Northampton away - not one of the best away games ever!
An away day—no matter the opposition—is always a great day. You can be 20 minutes late, grumpy on the trip up when you realize you're going to be late, miss both goals that you concede, see your team's reserves slump to a 2-0 loss and watch a key player get a horrific injury. And yet the day out was still a great day out!
All of that happened against Northampton in a League Cup tie. Navarro was injured badly and has just started training again now! The match was poor and we were late in—it wasn't exactly the perfect match of football.
Southampton in the 2010/2011 season was a 0-0 draw in which we looked lucky to get the point despite a Chris Wood penalty that was saved.
This time a walk from college to Withdean then on the coach to St. Mary's with a nice early arrival was the order of the day.
An OK trip down with nothing special and the football wasn't exactly beautiful. El Abd picked up a nasty cut too. The photo made me ill.
But there was still something special about the game. It was away.
The final example however is one huge away game. Aston Villa, FA Cup fourth round, January 2010.
One goal down early on.
On the stroke of halftime, Brighton and Hove Albion fans entered what could be argued to be the best feeling we'd have that season. Tommy Elphick pulled us level.
Gus Poyet had been training and preaching his short passing and possession football philosophy since his arrival in November 2009 and it was working.
We sat about and played our game—not theirs.
Then Villa went 2-1 up and shortly after 3-1 up.
Nicky Forster's goal on full time to put the match to 3-2 however left the fans feeling proud at their team's effort and buzzing from the last goal.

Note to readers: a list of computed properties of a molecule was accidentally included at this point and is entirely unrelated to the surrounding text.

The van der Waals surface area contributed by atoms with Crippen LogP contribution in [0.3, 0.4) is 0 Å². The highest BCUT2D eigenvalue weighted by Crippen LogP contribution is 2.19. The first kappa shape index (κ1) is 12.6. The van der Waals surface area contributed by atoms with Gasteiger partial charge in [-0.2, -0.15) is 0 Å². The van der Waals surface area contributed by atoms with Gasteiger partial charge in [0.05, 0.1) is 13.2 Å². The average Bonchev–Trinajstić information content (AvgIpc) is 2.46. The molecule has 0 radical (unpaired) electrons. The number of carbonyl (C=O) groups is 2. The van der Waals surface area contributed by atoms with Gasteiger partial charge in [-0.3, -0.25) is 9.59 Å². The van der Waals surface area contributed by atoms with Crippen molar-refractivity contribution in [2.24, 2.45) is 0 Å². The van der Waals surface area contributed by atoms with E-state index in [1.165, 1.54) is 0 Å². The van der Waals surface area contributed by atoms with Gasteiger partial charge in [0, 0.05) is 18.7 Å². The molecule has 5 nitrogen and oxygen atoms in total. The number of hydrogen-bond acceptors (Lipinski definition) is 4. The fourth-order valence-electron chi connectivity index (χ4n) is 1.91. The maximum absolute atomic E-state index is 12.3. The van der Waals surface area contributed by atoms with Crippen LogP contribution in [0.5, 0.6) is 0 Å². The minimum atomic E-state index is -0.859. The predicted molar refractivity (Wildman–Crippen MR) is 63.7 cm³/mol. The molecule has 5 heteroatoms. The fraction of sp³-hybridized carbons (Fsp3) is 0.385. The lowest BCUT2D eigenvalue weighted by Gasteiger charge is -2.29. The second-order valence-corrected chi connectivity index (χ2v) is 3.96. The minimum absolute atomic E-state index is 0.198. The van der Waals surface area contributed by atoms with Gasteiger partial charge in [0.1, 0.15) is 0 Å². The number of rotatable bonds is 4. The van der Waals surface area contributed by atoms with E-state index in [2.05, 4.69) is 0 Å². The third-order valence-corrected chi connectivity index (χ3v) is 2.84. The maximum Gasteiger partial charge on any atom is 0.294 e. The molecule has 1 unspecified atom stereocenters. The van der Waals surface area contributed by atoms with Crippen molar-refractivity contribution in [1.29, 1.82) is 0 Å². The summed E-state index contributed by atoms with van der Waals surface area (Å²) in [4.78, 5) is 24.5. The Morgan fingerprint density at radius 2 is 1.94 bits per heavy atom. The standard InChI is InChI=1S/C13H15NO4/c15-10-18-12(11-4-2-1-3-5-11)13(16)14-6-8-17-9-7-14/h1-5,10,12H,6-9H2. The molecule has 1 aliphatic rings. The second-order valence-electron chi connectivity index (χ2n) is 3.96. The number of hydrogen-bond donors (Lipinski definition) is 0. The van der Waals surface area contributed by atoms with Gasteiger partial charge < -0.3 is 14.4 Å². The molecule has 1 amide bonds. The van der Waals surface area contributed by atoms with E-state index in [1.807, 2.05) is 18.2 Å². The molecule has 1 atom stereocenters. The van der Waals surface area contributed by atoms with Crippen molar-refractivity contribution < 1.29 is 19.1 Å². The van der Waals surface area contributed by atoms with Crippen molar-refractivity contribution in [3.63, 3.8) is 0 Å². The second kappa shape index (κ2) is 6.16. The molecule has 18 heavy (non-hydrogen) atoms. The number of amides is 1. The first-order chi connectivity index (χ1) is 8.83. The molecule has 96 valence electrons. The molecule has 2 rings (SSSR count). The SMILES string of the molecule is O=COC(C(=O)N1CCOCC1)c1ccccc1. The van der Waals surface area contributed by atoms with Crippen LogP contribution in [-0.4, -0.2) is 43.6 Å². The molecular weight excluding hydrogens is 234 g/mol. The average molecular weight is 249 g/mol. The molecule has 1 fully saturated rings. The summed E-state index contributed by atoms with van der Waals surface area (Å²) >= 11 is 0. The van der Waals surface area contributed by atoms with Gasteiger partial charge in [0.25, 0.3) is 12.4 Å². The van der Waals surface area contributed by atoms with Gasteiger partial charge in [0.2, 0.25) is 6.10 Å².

Great football, but it wasn't that football that made the day (even if it did have the five goals!). It was the passion. Fans standing and singing for 90 minutes and even pulling the ball into the net for Albion's second goal.
So this year, for the first time since 1985, Brighton are in the fifth round of the oldest football tournament in the world.
A chance to test our style against a solid (and higher placed than Villa) Premiership opposition for the first time since over a year ago.
The team has changed so much since the Villa game. No more Forster. Elphick has to fight for his place and isn't as favoured and the Gordon Greer/Adam El Abd partnership.
Kuipers/Brezovan as competing keepers is replaced by Ankergren with Brez as a more-than-worthy backup.
We've got Noone, Sandaza, Holroyd, Wood and Painter is our player now, not a loaned player with Sparrow, Kish, Baz and Dunk all in and around the team.
Reaction to drawing Stoke City, however, was poor. Only 1,000 tickets sold by the end of the season ticket holder (gold membership) priority. Following that, though, it did pick up and we have sold our allocation out but 1,000 week in, week out season ticket-holding faithful? That's low.
Every single gold member bought a ticket to Villa. Yet only 1,000 to Stoke? Two games away from a semifinal at Wembley? Crazy.
Travel is only £25 for a child or £34 for an adult—London Midland do a £10 unlimited train travel offer, which is the most expensive part.
Personally, I don't get how Stoke isn't going to be a great away day and why we didn't sell our allocation out earlier and get at least 1,500 sold before that gold priority ended.
But each to their own. Just bring on the beers and the train up and down and the rest will follow!